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    Many Linux distributions set `iburst` by default... – Michael Hampton Nov 01 '16 at 21:59
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    `iburst` I don't mind so much, as it only applies when the server is *un*reachable. Setting `burst`, however, is downright antisocial. – MadHatter Nov 01 '16 at 22:04
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    Thanks mate, exactly what I wanted to know! To clarify, I'm running VMware under these, and it's a distributed cluster. My internal clocks are Meinberg appliances, and they speak NTP naively. The load seems quite reasonable, my internal clocks see about twice that (but then again they are there so that my devices can be as antisocial as they like). – Stuggi Nov 02 '16 at 05:22
  • @Stuggi I've tried to clarify the virtualisation question by searching the pool operators' list, hopefully that's some help. Do feel free to accept my answer if you think it's dealt with all your questions! And thanks again for running a pool server. – MadHatter Nov 02 '16 at 07:41
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    @MadHatter Cheers mate, that cleared it up some. I've had to deal with a lot of time issues on VMware before, and do know how to deal with those issues, I was just worried that even after tweaking everything the VM would still be too bad at timekeeping for NTP. VMware is a bare metal hypervisor (aka. the hypervisor is the OS), while KVM (if I remember correctly) runs on top of a "normal" OS, so it should be just fine to run it in VMware. I'll give it a try and see if I get thrown out of the pool! :) – Stuggi Nov 11 '16 at 11:16

Firstly, congrats on an NTP question that is non-facepalm material. :-) I've included some graphs at the bottom of this post to give you a feel for things. The VM in question is set to 100 Mbps in the pool control panel, and is in the UK, Europe, and global pools.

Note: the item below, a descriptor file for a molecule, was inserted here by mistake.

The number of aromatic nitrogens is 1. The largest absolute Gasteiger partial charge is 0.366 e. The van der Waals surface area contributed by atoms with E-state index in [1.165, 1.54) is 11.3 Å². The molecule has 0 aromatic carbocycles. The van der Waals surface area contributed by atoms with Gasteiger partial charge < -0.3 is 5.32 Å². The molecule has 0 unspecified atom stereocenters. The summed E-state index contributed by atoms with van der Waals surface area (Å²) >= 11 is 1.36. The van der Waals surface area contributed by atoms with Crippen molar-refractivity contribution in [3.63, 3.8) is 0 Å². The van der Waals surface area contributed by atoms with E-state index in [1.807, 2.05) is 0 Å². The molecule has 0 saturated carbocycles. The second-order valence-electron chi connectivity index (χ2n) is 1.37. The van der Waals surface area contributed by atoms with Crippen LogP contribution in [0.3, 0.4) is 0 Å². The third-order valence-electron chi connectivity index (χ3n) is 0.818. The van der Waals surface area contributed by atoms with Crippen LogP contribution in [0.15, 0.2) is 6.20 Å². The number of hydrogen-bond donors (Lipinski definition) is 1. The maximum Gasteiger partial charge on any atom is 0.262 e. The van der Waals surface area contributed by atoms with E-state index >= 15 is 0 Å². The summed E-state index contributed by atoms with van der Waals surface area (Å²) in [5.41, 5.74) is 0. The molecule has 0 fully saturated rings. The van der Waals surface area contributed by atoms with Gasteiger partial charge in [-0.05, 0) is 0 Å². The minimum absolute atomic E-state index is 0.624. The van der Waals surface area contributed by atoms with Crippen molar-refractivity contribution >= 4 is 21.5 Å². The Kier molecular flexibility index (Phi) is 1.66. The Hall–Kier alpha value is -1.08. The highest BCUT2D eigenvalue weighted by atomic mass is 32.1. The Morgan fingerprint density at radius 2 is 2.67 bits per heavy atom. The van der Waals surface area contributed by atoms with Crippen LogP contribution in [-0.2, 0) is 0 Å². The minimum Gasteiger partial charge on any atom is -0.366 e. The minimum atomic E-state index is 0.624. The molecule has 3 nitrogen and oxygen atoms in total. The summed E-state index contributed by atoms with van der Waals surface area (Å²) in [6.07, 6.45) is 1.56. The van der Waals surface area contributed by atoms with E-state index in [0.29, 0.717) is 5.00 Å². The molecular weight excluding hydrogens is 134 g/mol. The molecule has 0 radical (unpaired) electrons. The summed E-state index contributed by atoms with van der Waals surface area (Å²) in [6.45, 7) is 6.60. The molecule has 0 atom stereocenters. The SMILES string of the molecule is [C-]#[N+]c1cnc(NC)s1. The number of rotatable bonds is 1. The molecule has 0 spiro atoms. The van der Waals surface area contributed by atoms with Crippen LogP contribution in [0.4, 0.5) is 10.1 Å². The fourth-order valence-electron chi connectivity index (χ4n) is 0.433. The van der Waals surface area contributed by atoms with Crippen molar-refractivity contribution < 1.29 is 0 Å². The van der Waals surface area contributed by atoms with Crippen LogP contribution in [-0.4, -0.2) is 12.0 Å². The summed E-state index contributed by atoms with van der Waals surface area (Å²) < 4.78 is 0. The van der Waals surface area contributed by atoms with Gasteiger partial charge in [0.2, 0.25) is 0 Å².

1. I think MadHatter covered this well - virtualisation should be fine. Like you say, if they're feeding from your GPS-connected stratum 1s, they should be reasonably solid. In my experience, VMs tend to be a little more jumpy than bare metal in terms of frequency (see graph below), but that's what you'd expect - they're dealing with a clock emulation layer (hopefully pretty efficient) and potentially noisy neighbours. If you'd rather not see that sort of jumpiness, maybe use older servers or unused desktops as your DMZ stratum 2s instead.

  2. This VM is 1 core, 2 GB RAM, running Ubuntu 16.04 LTS, virtualised in OpenStack (KVM hypervisor). As you can see, the RAM is a little over the top.

  3. The recommended settings - including not having the local driver configured - are the default in Ubuntu 16.04. I'm running very close to the stock configuration, other than the peer list.

  4. (see above)

  5. I'd probably start bandwidth on the low side and ramp up the bandwidth after you've monitored it for a bit. If your VMs are all nearby each other and near your stratum 1s in terms of network latency, I'd probably have all the VMs talking to all the stratum 1s, and probably peer them with each other and turn on orphan mode as well.

Here are the graphs - they all cover the same period of roughly 3 weeks, except for the network one, which had a couple of spikes due to backups. When the network spikes were there I couldn't even see the normal NTP traffic, so I zoomed in a little to show the usual background.

CPU CPU Memory Memory Network Network Frequency Frequency System Offset System Offset

Paul Gear
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  • Ooooh, nice answer - +1 from me! – MadHatter Nov 04 '16 at 08:05
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    Thanks mate, more that's really helpful, I'm running less than 3 ms latency between the VMs and the physical NTP appliances, which are distributed geographically within 50 miles of the VM infrastructure, so I think I'll be ok! – Stuggi Nov 14 '16 at 13:31